Search Results

You are looking at 1 - 10 of 61 items for

  • Author or Editor: Paul Steinbok x
  • Refine by Access: all x
Clear All Modify Search
Restricted access

Richard C. Chan and Paul Steinbok

✓ The authors report four patients who suffered the delayed onset of Lhermitte's sign following head and/or neck trauma with no significant neurological deficits. The average onset from the time of the injury was 2½ months. In all patients, there was a full range of movement of the cervical spine with no tenderness and no neurological deficits. Myelography was performed in three of the four patients and was normal. The duration of Lhermitte's sign ranged from 4 months to 1 year (mean 8 months). Complete recovery occurred in all cases. The pathogenesis, differential diagnosis, and management of patients with Lhermitte's sign are discussed.

Free access

Paul Steinbok

✓ The purpose of this report was to outline the various options currently used for treatment of spastic cerebral palsy (CP) and to discuss factors involved in selecting the appropriate treatment modalities for the individual child. In a review of the literature and his personal observations, the author presents an outline of treatment options and the criteria for using each. Therapeutic options include the following: physiotherapy; occupational therapy; oral spasmolytic and antidystonic drugs; botulinum toxin injections; orthopedic procedures; continuous infusion of intrathecal baclofen (ITB); selective dorsal rhizotomy (SDR); and selective peripheral neurotomy. The most commonly used neurosurgical procedures are ITB pump placement and SDR, and these are discussed in the most detail. The author's personal schema for assessment of the child to determine the nature of the hypertonia, the impact of the hypertonia, and the appropriate therapeutic intervention is presented. There are factors that help guide the optimal treatment modalities for the child with spastic CP. The treatment of these children is optimized in the setting of a multidisciplinary team.

Restricted access

Michael C. Boyd and Paul Steinbok

✓ Choroid plexus tumors are uncommon neoplasms of the central nervous system. A series of 11 cases from the Vancouver General and British Columbia Children's Hospitals, treated during the last 12 years, are reviewed. Some of the management problems commonly encountered with these tumors are discussed. Many of these tumors are associated with severe hydrocephalus at the time of diagnosis, and the perioperative management of this hydrocephalus remains a matter of some debate. The timing of and the necessity for shunting are major considerations. Large subdural fluid collections are often discovered in the postoperative period, and these occasionally cause symptoms of increased intracranial pressure. Reasons for this problem are suggested and possible steps for its prevention are proposed.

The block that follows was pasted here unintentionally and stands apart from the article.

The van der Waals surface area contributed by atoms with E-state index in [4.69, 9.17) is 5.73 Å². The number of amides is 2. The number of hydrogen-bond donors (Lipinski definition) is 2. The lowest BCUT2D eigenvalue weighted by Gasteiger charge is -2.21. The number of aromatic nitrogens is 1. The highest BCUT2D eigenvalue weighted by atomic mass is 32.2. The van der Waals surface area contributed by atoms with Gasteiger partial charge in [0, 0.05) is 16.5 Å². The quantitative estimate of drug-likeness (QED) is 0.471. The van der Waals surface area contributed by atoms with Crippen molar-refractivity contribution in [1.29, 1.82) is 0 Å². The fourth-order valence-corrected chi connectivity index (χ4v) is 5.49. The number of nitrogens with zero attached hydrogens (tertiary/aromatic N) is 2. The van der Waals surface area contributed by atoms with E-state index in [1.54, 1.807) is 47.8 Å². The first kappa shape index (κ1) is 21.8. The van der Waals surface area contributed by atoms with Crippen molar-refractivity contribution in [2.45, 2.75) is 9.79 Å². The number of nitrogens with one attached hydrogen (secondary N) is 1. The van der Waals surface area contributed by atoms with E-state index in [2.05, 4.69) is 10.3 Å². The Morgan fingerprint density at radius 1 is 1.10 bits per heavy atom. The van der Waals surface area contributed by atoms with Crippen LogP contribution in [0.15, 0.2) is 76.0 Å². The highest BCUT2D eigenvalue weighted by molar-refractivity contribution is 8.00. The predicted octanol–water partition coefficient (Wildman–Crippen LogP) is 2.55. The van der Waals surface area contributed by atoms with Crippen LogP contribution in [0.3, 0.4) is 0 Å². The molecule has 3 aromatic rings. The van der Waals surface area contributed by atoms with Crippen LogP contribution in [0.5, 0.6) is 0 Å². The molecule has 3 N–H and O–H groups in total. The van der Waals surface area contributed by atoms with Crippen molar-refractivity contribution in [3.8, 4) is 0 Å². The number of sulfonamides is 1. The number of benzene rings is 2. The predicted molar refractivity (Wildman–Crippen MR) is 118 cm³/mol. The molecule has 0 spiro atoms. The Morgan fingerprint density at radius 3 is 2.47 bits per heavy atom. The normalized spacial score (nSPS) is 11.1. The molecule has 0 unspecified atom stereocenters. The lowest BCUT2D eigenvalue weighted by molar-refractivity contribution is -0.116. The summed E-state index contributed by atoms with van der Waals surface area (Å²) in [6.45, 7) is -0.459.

The similarity between papillary ependymomas and choroid plexus papillomas has sometimes caused difficulty in pathological diagnosis. Choroid plexus carcinomas, of which there were two in this series, also present a diagnostic challenge. Differential diagnosis affects the further treatment and prognosis for the patient.

Restricted access

Paul Steinbok and Kenneth Berry

✓ The authors report a case of inversion of part of the cerebral mantle into the frontal horn of the lateral ventricle following ventriculoperitoneal shunting for noncommunicating hydrocephalus. The abnormally positioned cerebral mantle continued to grow and caused no detectable neurological dysfunction.

Restricted access

Familial arteriovenous malformations

Report of four cases in one family

Michael C. Boyd, Paul Steinbok, and Donald W. Paty

✓ Familial arteriovenous malformations (AVM's) are uncommon entities, with only seven reported cases in the English literature. Some have been associated with hereditary telangiectasia. A family in which AVM's were found in four male members of two generations is reported. In addition, one patient had a large cyst associated with his AVM without previous evidence of acute hemorrhage, which is an uncommon presentation. The family is discussed and a brief review of the literature is presented.

Full access

Christopher M. Bonfield, D. Douglas Cochrane, Ash Singhal, and Paul Steinbok

Sagittal craniosynostosis, the most common single suture craniosynostosis, is treated by numerous surgical techniques. Minimally invasive endoscopy-assisted procedures with postoperative helmeting are being used with reports of good cosmetic outcomes with decreased morbidity, shortened hospital stay, and less blood loss and transfusion. This procedure uses small skin incisions, which must be properly placed to provide safe access to the posterior sagittal and lambdoid sutures. However, the lambda is often hard to palpate through the skin due to the abnormal head shape. The authors describe their experience with the use of intraoperative, preincision ultrasound localization of the lambda in patients with scaphocephaly undergoing a minimally invasive procedure. This simple technique can also be applied to other operations where proper identification of the cranial sutures is necessary.

Restricted access

Paul Steinbok

✓ A patient is reported who developed multiple basal-cell carcinomas of the skin, a breast carcinoma, an astrocytoma of the spinal cord, and a bronchial carcinoid tumor following multiple fluoroscopies during artificial pneumothorax treatment for pulmonary tuberculosis. A review of the literature revealed no previously documented cases of radiation-induced gliomas of the spinal cord.